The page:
end of the window, the shell is killed.

Environment variables

     For JOE to operate correctly, a number of other environment settings must
     be  correct.   The  throughput  (baud rate) of the connection between the
     computer and your terminal must be set correctly for JOE  to  update  the
     screen  smoothly and allow typeahead to defer the screen update.  Use the
     stty nnn command to set this.  You want to set it as close as possible to
     actual  throughput  of the connection.  For example, if you are connected
     via a 1200 baud modem, you want to use this value for stty.  If  you  are
     connected  via  14.4k modem, but the terminal server you are connected to
     connects to the computer a 9600 baud, you want to set your speed as  9600
     baud.   The  special  baud rate of 38400 or extb is used to indicate that
     you have a very-high speed connection, such as a memory mapped console or
     an  X-window  terminal emulator.  If you can't use stty to set the actual
     throughput (perhaps because of a modem communicating with the computer at
     a  different  rate  than it's communicating over the phone line), you can
     put a numeric value in the BAUD environment variable instead (use  setenv
     BAUD 9600 for csh or BAUD=9600; export BAUD for sh).

     The TERM environment variable must be set to the type of terminal  you're
     using.   If  the  size  (number  of  lines/columns)  of  your terminal is
     different from what is reported in the TERMCAP or TERMINFO entry, you can
     set  this  with the stty rows nn cols nn command, or by setting the LINES
     and COLUMNS environment variables.

     JOE normally expects that flow control  between  the  computer  and  your
     terminal  to  use  ^S/^Q  handshaking  (I.E.,  if the computer is sending
     characters too fast for your terminal, your terminal sends ^S to stop the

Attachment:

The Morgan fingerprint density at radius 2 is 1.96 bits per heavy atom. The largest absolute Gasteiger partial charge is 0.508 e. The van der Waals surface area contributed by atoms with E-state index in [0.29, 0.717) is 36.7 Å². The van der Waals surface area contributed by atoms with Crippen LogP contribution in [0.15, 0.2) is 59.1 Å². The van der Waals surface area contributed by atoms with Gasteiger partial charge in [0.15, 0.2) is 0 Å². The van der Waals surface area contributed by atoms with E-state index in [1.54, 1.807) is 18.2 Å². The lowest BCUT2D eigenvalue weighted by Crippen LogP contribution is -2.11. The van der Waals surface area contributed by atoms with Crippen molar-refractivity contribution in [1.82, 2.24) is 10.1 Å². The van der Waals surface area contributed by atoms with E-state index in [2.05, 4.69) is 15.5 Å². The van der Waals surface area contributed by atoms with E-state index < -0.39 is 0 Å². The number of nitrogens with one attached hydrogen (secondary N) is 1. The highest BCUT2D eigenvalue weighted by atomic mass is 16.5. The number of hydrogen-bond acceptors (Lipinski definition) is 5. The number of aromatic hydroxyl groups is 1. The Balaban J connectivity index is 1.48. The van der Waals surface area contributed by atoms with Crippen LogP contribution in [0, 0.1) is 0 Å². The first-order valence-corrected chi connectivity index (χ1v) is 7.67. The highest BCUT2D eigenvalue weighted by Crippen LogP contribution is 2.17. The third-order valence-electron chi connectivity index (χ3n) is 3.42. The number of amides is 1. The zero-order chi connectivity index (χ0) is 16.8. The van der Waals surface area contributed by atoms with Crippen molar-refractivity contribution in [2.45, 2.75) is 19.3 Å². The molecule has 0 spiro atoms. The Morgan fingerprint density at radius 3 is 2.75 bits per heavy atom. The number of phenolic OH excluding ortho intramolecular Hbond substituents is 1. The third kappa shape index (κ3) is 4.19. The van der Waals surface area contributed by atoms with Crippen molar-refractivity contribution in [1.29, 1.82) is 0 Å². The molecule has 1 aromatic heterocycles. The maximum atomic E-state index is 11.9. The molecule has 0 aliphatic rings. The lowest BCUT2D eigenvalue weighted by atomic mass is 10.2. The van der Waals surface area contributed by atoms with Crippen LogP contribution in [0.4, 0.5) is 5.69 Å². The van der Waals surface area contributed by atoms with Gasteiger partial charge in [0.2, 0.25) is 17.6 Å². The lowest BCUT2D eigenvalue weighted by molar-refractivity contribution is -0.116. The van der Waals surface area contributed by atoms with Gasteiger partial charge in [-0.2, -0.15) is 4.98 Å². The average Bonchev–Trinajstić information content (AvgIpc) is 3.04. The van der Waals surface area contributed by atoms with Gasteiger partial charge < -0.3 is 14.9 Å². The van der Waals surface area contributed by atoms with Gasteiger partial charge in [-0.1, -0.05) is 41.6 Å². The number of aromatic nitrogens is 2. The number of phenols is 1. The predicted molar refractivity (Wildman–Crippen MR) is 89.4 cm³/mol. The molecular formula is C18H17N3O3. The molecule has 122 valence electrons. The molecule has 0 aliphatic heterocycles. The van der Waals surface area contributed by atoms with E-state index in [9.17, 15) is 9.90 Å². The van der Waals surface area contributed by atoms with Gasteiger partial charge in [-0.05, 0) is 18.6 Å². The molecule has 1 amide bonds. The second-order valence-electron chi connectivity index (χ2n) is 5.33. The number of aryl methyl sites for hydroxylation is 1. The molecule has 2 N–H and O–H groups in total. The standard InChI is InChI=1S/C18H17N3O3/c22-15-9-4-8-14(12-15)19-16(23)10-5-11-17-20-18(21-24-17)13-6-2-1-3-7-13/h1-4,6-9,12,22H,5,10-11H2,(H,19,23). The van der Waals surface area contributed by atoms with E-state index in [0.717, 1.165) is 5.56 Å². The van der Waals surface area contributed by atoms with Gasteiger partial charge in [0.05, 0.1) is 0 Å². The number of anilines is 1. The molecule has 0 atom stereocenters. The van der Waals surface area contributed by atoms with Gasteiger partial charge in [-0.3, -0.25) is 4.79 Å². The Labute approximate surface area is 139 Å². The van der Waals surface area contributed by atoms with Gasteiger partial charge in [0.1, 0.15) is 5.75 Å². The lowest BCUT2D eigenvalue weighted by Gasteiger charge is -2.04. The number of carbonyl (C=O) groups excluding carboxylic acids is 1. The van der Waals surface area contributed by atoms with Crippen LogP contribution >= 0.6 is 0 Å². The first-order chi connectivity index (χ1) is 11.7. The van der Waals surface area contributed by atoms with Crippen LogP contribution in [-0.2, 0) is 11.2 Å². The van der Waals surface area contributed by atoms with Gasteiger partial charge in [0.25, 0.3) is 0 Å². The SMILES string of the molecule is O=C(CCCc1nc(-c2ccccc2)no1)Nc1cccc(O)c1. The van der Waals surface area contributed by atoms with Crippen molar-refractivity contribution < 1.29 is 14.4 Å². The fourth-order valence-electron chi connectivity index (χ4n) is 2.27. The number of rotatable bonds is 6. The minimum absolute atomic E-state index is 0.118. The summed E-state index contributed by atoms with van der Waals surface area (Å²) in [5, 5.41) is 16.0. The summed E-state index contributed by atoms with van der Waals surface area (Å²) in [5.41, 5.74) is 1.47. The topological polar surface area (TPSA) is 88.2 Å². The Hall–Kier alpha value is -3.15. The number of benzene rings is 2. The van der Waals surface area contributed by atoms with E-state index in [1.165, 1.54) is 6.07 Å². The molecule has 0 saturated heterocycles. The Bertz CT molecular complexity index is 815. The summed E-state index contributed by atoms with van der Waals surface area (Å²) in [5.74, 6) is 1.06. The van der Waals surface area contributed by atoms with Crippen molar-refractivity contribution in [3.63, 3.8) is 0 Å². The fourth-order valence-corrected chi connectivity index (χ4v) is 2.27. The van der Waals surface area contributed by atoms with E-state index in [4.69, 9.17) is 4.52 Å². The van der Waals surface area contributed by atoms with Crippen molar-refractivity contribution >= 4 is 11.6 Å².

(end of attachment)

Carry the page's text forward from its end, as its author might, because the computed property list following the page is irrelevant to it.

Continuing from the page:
output  and  ^Q  to restart it).  If the flow control uses out-of-band or
     hardware handshaking or if your terminal is fast enough to always keep up
     with  the computer output and you wish to map ^S/^Q to edit commands, you
     can set the environment variable NOXON to have JOE attempt  to  turn  off
     ^S/^Q  handshaking.   If  the  connection  between  the computer and your
     terminal uses no handshaking and your terminal is not fast enough to keep
     up  with the output of the computer, you can set the environment variable
     DOPADDING  to  have  JOE  slow  down  the  output  by  interspersing  PAD
     characters between the terminal screen update sequences.

     Wherever JOE expects you to enter a file name,  whether  on  the  command
     line or in prompts within the editor, you may also type:

          Read or write data to or from a shell command.  For example, use joe
          '!ls' to get a copy of your directory listing to edit or from within
          the editor use ^K D !mail  to  send  the  file
          being edited to me.

          Use this to have JOE append the edited text to the end of  the  file

          Use this to access a fixed section of a file or device.   START  and
          SIZE  may  be  entered  in  decimal  (ex.: 123) octal (ex.: 0777) or
          hexadecimal (ex.: 0xFF).  For example,  use  joe  /dev/fd0,508,2  to
          edit bytes 508 and 509 of the first floppy drive in Linux.

     -    Use this to get input from the standard input or to write output  to
          the  standard  output.   For  example,  you can put joe in a pipe of
          commands:  quota -v | joe - | mail root, if  you  want  to  complain
          about your low quota.

The joerc file
     ^T options, the help screens  and  the  key-sequence  to  editor  command
     bindings  are  all  defined  in JOE's initialization file.  If you make a
     copy of this file (which resides in /usr/lib/joerc) to $HOME/.joerc,  you
     can   customize  these  setting  to  your  liking.   The  syntax  of  the
     initialization file should  be  fairly  obvious  and  there  are  further
     instruction in it.

     JOE was writen by Joseph H. Allen.  If you have bug reports or questions,
     e-mail      them      to      Larry     Foard
     ( and Gary Gray (  also  helped
     with the creation of JOE.